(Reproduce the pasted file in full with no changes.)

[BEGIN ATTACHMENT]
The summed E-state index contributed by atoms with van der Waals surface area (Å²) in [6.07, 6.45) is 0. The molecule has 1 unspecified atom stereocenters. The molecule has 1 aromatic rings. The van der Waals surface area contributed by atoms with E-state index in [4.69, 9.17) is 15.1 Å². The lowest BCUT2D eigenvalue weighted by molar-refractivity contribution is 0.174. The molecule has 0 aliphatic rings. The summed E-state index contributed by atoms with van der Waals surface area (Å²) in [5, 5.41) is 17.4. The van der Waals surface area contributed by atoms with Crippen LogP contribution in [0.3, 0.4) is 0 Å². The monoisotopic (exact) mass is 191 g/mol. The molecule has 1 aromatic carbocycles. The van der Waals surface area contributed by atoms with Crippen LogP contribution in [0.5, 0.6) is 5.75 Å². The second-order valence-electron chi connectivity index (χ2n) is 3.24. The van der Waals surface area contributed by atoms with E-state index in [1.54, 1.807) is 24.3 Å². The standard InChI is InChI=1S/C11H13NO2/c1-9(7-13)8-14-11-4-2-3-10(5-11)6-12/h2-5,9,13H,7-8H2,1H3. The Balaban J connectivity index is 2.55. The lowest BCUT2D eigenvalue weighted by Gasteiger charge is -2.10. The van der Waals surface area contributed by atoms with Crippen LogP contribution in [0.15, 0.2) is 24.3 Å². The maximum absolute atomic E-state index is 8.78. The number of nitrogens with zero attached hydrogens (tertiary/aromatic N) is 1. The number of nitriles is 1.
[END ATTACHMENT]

The summed E-state index contributed by atoms with van der Waals surface area (Å²) in [6.07, 6.45) is 0. The molecule has 1 unspecified atom stereocenters. The molecule has 1 aromatic rings. The van der Waals surface area contributed by atoms with E-state index in [4.69, 9.17) is 15.1 Å². The lowest BCUT2D eigenvalue weighted by molar-refractivity contribution is 0.174. The molecule has 0 aliphatic rings. The summed E-state index contributed by atoms with van der Waals surface area (Å²) in [5, 5.41) is 17.4. The van der Waals surface area contributed by atoms with Crippen LogP contribution in [0.3, 0.4) is 0 Å². The monoisotopic (exact) mass is 191 g/mol. The molecule has 1 aromatic carbocycles. The van der Waals surface area contributed by atoms with Crippen LogP contribution in [0.5, 0.6) is 5.75 Å². The second-order valence-electron chi connectivity index (χ2n) is 3.24. The van der Waals surface area contributed by atoms with E-state index in [1.54, 1.807) is 24.3 Å². The standard InChI is InChI=1S/C11H13NO2/c1-9(7-13)8-14-11-4-2-3-10(5-11)6-12/h2-5,9,13H,7-8H2,1H3. The Balaban J connectivity index is 2.55. The lowest BCUT2D eigenvalue weighted by Gasteiger charge is -2.10. The van der Waals surface area contributed by atoms with Crippen LogP contribution in [0.15, 0.2) is 24.3 Å². The maximum absolute atomic E-state index is 8.78. The number of nitrogens with zero attached hydrogens (tertiary/aromatic N) is 1. The number of nitriles is 1.